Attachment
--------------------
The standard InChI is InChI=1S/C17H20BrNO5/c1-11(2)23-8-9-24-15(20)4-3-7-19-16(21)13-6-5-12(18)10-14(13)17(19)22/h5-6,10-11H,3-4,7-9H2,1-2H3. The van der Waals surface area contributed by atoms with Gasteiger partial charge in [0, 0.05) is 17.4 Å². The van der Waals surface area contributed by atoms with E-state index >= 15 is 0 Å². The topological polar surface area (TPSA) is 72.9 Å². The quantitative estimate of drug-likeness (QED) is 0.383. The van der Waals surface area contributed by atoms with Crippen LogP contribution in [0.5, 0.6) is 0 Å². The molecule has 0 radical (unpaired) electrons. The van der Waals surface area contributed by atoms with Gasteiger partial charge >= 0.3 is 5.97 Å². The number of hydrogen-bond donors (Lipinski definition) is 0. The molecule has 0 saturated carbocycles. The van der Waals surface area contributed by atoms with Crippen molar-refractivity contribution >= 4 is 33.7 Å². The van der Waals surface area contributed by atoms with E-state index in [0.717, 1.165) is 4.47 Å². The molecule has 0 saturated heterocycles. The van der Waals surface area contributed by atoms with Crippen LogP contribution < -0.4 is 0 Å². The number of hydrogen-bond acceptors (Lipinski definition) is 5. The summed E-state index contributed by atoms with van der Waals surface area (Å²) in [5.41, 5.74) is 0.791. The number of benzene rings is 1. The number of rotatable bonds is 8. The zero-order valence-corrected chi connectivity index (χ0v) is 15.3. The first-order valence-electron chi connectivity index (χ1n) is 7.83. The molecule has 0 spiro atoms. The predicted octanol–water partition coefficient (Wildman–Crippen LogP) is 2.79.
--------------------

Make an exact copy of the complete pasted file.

The standard InChI is InChI=1S/C17H20BrNO5/c1-11(2)23-8-9-24-15(20)4-3-7-19-16(21)13-6-5-12(18)10-14(13)17(19)22/h5-6,10-11H,3-4,7-9H2,1-2H3. The van der Waals surface area contributed by atoms with Gasteiger partial charge in [0, 0.05) is 17.4 Å². The van der Waals surface area contributed by atoms with E-state index >= 15 is 0 Å². The topological polar surface area (TPSA) is 72.9 Å². The quantitative estimate of drug-likeness (QED) is 0.383. The van der Waals surface area contributed by atoms with Crippen LogP contribution in [0.5, 0.6) is 0 Å². The molecule has 0 radical (unpaired) electrons. The van der Waals surface area contributed by atoms with Gasteiger partial charge >= 0.3 is 5.97 Å². The number of hydrogen-bond donors (Lipinski definition) is 0. The molecule has 0 saturated carbocycles. The van der Waals surface area contributed by atoms with Crippen molar-refractivity contribution >= 4 is 33.7 Å². The van der Waals surface area contributed by atoms with E-state index in [0.717, 1.165) is 4.47 Å². The molecule has 0 saturated heterocycles. The van der Waals surface area contributed by atoms with Crippen LogP contribution < -0.4 is 0 Å². The number of hydrogen-bond acceptors (Lipinski definition) is 5. The summed E-state index contributed by atoms with van der Waals surface area (Å²) in [5.41, 5.74) is 0.791. The number of benzene rings is 1. The number of rotatable bonds is 8. The zero-order valence-corrected chi connectivity index (χ0v) is 15.3. The first-order valence-electron chi connectivity index (χ1n) is 7.83. The molecule has 0 spiro atoms. The predicted octanol–water partition coefficient (Wildman–Crippen LogP) is 2.79.